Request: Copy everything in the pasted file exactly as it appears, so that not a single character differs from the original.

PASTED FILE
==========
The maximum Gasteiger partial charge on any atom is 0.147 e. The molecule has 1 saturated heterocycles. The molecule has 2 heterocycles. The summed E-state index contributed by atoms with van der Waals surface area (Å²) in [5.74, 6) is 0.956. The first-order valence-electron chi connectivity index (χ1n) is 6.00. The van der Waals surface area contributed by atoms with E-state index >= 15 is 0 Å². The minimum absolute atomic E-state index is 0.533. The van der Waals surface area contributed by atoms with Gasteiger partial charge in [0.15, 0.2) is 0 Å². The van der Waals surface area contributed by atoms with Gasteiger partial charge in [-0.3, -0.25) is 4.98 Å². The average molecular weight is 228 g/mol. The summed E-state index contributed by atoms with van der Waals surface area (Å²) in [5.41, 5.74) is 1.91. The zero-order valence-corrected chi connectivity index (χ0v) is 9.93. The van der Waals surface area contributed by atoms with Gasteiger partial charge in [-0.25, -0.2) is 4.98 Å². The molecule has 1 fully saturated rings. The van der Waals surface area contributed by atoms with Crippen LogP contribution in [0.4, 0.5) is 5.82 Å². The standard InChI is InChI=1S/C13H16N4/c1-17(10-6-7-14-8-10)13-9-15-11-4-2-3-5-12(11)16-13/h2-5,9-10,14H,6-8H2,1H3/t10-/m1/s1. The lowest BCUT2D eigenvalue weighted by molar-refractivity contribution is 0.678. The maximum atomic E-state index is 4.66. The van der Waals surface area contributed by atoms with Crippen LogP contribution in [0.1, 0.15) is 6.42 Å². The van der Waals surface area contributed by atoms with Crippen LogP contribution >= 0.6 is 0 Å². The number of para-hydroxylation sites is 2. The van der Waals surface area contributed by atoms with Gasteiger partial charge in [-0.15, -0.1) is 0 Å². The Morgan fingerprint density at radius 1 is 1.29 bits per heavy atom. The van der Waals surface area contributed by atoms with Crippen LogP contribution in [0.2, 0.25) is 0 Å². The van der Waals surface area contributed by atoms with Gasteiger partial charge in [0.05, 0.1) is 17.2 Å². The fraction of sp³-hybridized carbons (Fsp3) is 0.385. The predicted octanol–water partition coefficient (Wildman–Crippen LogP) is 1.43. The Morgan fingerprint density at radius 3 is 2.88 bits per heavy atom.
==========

The maximum Gasteiger partial charge on any atom is 0.147 e. The molecule has 1 saturated heterocycles. The molecule has 2 heterocycles. The summed E-state index contributed by atoms with van der Waals surface area (Å²) in [5.74, 6) is 0.956. The first-order valence-electron chi connectivity index (χ1n) is 6.00. The van der Waals surface area contributed by atoms with E-state index >= 15 is 0 Å². The minimum absolute atomic E-state index is 0.533. The van der Waals surface area contributed by atoms with Gasteiger partial charge in [0.15, 0.2) is 0 Å². The van der Waals surface area contributed by atoms with Gasteiger partial charge in [-0.3, -0.25) is 4.98 Å². The average molecular weight is 228 g/mol. The summed E-state index contributed by atoms with van der Waals surface area (Å²) in [5.41, 5.74) is 1.91. The zero-order valence-corrected chi connectivity index (χ0v) is 9.93. The van der Waals surface area contributed by atoms with Gasteiger partial charge in [-0.25, -0.2) is 4.98 Å². The molecule has 1 fully saturated rings. The van der Waals surface area contributed by atoms with Crippen LogP contribution in [0.4, 0.5) is 5.82 Å². The standard InChI is InChI=1S/C13H16N4/c1-17(10-6-7-14-8-10)13-9-15-11-4-2-3-5-12(11)16-13/h2-5,9-10,14H,6-8H2,1H3/t10-/m1/s1. The lowest BCUT2D eigenvalue weighted by molar-refractivity contribution is 0.678. The maximum atomic E-state index is 4.66. The van der Waals surface area contributed by atoms with Crippen LogP contribution in [0.1, 0.15) is 6.42 Å². The van der Waals surface area contributed by atoms with Crippen LogP contribution >= 0.6 is 0 Å². The number of para-hydroxylation sites is 2. The van der Waals surface area contributed by atoms with Gasteiger partial charge in [-0.15, -0.1) is 0 Å². The Morgan fingerprint density at radius 1 is 1.29 bits per heavy atom. The van der Waals surface area contributed by atoms with Crippen LogP contribution in [0.2, 0.25) is 0 Å². The van der Waals surface area contributed by atoms with Gasteiger partial charge in [0.05, 0.1) is 17.2 Å². The fraction of sp³-hybridized carbons (Fsp3) is 0.385. The predicted octanol–water partition coefficient (Wildman–Crippen LogP) is 1.43. The Morgan fingerprint density at radius 3 is 2.88 bits per heavy atom.